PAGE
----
Apollo 11 Moon Landing / July 20,1969
Apollo 11 was the first space flight to put humans on the moon. The event captured the attention of the entire world. This event, planned by President John F. Kennedy, was a great moment of national pride for the United States. The following is an example of how this event may have been talked about online if the internet and Twitter were available at the time (and the spaceship had excellent wifi).
Well my blog post topic is an easy one this week since we just landed on the freaking moon! It was almost a decade of planning and trial and error, but we came from behind and beat the Soviets to the goal line. Well done JFK and NASA!
On May 25th, 1961, President John F. Kennedy announced to our country and the world that we would be putting humans on the moon. His goal was to take the leading role in space exploration over the Soviet Union and to bring our country together behind this common goal.
And 8 years and two months later here we are. As the astronauts prepare to board the lunar module, it’s obvious they are proud and a bit cocky about their progress so far.
It’s obvious that Collins is feeling a bit lonely and under-appreciated now that the other 2 have left the Command module and will be landing on the moon soon.
The lunar module touches down on the moon at 3:17 pm EST on July 20th 1969.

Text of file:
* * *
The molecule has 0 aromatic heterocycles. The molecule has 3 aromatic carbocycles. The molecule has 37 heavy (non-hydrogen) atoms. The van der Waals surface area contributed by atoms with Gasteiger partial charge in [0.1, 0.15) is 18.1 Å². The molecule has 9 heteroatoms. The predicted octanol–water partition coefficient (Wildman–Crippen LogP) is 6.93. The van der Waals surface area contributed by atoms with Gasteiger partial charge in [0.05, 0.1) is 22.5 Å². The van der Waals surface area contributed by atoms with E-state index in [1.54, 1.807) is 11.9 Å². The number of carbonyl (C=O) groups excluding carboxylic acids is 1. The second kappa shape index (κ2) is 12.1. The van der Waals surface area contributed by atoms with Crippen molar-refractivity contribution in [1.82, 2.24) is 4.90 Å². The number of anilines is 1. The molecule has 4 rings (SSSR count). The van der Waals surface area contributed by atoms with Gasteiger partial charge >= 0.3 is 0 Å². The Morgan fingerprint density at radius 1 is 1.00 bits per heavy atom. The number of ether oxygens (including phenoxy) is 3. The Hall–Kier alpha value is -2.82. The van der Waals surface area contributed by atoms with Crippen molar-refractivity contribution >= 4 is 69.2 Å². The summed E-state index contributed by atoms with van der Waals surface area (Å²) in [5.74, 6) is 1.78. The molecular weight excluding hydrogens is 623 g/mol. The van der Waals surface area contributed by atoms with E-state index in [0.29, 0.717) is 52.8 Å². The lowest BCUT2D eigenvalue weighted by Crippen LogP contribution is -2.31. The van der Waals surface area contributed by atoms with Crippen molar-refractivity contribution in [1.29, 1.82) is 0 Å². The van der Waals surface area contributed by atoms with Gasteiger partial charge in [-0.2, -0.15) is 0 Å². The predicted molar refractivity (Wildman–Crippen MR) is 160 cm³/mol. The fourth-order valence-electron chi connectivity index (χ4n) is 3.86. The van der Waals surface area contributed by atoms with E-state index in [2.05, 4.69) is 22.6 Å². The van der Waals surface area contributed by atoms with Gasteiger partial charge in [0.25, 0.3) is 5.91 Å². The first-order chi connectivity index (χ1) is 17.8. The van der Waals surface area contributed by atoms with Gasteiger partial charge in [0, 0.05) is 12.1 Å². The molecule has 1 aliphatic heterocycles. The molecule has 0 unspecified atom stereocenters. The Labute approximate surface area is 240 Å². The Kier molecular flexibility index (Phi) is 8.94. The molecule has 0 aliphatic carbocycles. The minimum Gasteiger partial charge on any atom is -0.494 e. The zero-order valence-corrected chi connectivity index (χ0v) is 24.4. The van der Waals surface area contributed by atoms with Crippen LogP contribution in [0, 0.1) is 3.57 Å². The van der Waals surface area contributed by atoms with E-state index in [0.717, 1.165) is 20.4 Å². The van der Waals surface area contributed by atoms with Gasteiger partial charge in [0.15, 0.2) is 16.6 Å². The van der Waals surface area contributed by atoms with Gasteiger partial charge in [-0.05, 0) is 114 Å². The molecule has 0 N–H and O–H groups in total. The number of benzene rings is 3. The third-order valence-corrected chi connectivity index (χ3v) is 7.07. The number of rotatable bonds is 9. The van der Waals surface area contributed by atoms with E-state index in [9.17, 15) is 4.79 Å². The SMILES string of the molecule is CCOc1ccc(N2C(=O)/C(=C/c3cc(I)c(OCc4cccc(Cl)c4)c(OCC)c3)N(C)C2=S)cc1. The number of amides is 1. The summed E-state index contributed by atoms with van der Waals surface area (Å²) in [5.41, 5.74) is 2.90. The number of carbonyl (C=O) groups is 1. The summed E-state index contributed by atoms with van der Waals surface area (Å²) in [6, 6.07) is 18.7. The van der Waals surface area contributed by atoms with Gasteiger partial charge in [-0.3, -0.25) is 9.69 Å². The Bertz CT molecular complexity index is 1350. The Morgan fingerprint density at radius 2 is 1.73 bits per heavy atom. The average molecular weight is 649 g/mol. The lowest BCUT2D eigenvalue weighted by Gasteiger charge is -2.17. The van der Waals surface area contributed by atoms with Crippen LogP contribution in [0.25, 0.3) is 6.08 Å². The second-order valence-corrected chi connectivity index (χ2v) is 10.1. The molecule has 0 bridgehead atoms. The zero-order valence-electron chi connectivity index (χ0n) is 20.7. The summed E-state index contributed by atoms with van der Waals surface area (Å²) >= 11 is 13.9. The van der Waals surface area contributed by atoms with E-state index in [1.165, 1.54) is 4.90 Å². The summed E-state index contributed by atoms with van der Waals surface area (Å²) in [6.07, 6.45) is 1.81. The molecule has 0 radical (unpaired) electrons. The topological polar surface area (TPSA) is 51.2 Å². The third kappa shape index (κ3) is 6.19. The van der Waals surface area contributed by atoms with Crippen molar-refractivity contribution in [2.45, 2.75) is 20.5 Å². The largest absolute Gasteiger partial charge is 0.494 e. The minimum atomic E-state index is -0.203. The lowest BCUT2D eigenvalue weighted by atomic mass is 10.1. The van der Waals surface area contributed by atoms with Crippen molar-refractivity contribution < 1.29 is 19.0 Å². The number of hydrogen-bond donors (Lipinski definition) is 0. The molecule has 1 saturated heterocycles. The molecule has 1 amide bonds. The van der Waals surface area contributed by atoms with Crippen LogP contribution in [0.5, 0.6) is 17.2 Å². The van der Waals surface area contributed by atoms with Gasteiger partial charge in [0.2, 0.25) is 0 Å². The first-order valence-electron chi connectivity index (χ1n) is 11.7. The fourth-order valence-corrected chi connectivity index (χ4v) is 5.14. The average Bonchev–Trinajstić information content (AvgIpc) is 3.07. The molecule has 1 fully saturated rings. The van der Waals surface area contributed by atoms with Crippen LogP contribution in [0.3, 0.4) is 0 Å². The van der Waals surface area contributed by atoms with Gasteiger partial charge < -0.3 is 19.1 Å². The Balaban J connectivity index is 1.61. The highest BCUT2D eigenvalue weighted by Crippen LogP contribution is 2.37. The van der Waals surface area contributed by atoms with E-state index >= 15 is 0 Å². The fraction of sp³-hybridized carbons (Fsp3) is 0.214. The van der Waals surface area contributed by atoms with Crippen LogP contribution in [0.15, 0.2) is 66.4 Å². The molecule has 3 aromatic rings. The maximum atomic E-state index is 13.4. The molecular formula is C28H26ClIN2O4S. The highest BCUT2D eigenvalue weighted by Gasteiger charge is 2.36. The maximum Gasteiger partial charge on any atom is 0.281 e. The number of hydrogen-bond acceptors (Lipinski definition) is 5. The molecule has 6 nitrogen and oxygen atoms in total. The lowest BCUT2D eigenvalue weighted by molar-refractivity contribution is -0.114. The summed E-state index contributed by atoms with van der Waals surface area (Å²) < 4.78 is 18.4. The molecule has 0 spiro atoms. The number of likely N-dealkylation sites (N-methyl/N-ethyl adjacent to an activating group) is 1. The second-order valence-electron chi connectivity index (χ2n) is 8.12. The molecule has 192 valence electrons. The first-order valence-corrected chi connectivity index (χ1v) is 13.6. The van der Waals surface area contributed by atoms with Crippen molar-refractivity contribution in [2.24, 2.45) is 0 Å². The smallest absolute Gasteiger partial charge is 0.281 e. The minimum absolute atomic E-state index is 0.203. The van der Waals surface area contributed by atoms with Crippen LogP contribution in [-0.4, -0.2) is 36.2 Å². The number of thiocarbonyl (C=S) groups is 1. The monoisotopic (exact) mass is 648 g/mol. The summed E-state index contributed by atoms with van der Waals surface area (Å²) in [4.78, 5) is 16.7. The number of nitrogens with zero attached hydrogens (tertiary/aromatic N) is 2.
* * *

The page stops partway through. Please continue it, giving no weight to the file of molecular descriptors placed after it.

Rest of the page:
Buzz and Armstrong get suited up and prepare to exit Eagle. The first steps on the moon are only moments away.
At 3:56 PM Neil Armstrong takes the first ever step on the moon. Armstrong acknowledges the event with an historic Tweet:
Following a brief conversation with the two astronauts on the moon, Nixon tweets to the proud American people on such an historic moment in our history:
Maybe we can all agree that Twitter should be used for everyday social interaction and less for historic events and important communication. I think this ties into an article we read in class about how social media can endanger knowledge because I think it can cheapen important occasions and can bring out the worst in some people. https://www.wired.com/story/wikipedias-fate-shows-how-the-web-endangers-knowledge/.)
This type of communication didn’t exist in the 60’s and well after, so most news was provided through traditional outlets that functioned at a higher standard. This allowed people time to think through situations before firing off spontaneous comments to the world. Less off the hip and more thoughtful dialogue is certainly needed in our country. Maybe we are just too immature as a society to handle this incredibly powerful tool.